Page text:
But out in “flyover” country between the two coasts, the dynamic is a little different. Many local branches and members are much more radical and revolutionary than the national leadership. They recognize that capitalism can’t be reformed, but has to be demolished. They even recognize that the Democratic Party of the Bosses is the graveyard of social movements. Their electoral work revolves around individual candidates who are non-partisan for the most part. In short, many of these branches take such a different approach that it would be difficult to consider them part of the same organization as the national. The only thing that ties them to DSA is the name. Certainly not their politics. Of course we’re not talking about a huge number of dissident branches. Most of the DSA branches follow, more or less, on the heels of the national even in flyover country, even if indications are they are still politically to the left of the national leadership. But even in the branches that are majority reformist, there are still many individual members and caucuses that are not.

While not being a reformist in a reformist organization is perfectly possible (as observed), it cannot be a lasting situation. Doing revolutionary work within a reformist party puts activists in conflict with the organization, and a truly revolutionary approach to party building puts one in direct conflict with the source of the reformist leaderships power. While they might tolerate what they cannot immediately and successfully fight, in the long run that conflict must escalate. On the other hand, building a reformist organization by applying reformist policies, just so one can remain in that party transforms the political character of activists – radical words do not make for revolutionary politics. In summary, revolutionary work within a non-revolutionary group must include a strategy to change its character.

The “Big Tent”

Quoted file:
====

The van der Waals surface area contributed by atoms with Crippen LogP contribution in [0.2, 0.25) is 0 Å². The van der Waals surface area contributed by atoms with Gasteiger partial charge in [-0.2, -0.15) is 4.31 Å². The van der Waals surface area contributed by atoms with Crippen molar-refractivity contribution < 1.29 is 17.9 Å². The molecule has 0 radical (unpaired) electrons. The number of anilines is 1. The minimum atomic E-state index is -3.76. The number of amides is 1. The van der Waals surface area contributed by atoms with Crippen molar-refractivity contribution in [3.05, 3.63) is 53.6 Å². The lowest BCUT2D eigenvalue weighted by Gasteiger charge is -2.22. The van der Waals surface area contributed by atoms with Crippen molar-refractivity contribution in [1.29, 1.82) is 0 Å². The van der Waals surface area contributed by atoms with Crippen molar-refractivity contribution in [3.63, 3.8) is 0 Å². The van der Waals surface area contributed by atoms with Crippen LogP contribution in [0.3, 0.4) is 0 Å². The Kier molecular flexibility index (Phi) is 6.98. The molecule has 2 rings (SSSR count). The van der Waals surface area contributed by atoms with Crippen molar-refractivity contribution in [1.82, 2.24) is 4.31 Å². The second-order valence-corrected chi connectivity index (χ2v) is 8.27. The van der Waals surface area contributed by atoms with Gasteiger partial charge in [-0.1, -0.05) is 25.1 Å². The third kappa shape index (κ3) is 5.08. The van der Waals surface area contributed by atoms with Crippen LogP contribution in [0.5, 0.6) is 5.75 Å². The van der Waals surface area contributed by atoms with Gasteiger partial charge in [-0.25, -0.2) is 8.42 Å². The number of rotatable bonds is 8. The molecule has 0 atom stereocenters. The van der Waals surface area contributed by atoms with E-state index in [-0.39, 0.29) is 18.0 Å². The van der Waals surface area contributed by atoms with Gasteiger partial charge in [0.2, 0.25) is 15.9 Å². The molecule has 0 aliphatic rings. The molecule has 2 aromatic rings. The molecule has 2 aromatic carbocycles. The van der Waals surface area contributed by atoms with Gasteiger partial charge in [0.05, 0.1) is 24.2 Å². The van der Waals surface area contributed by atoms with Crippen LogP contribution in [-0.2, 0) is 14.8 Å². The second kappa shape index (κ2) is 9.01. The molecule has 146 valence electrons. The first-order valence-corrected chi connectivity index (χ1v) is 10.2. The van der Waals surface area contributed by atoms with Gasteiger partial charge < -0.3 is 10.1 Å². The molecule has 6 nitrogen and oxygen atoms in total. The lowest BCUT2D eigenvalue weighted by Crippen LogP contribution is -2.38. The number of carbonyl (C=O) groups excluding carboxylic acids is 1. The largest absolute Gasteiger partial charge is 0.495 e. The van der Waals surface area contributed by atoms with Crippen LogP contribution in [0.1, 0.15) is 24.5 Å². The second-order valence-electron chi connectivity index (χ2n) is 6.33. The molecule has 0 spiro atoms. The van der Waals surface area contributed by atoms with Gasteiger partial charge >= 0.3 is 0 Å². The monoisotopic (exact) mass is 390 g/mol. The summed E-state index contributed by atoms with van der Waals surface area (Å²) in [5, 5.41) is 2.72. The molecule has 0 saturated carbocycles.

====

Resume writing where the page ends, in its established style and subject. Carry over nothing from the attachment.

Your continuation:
These dissident members and branches are allowed into DSA because of the second factor that leads to the contradictory nature of the organization. And that is its “big tent” philosophy for membership.

Historically, DSA has been “anti-communist”, trying to demarcate a clear line between itself and the Stalinist parties that ruled from the top-down in the USSR and around the world until 1992. Open entryists that claimed to be Marxists would have been ferreted out and expelled from the organization when DSA was founded in the early 1980s. That changed with the election of Donald Trump.

Riding the wave of disgust that an open racist, misogynist, and bigot like Trump engendered in large swathes of the population, DSA almost immediately grew to four times its previous size and has continued to grow. The group now claims 50,000 members and is almost 10 times bigger than it was previous to 2016. But it wasn’t just Trump in 2016 that cause this surge in membership and interest in “socialism”. If it had just been Trump and the Republican Party, you would have expected the Democrats to gain the most and not some relatively obscure, “socialist” sounding group. No, it was also the lack of choice that Hillary Clinton’s selection as the Democratic Party presidential candidate represented that also fueled the explosion of new growth that DSA experienced.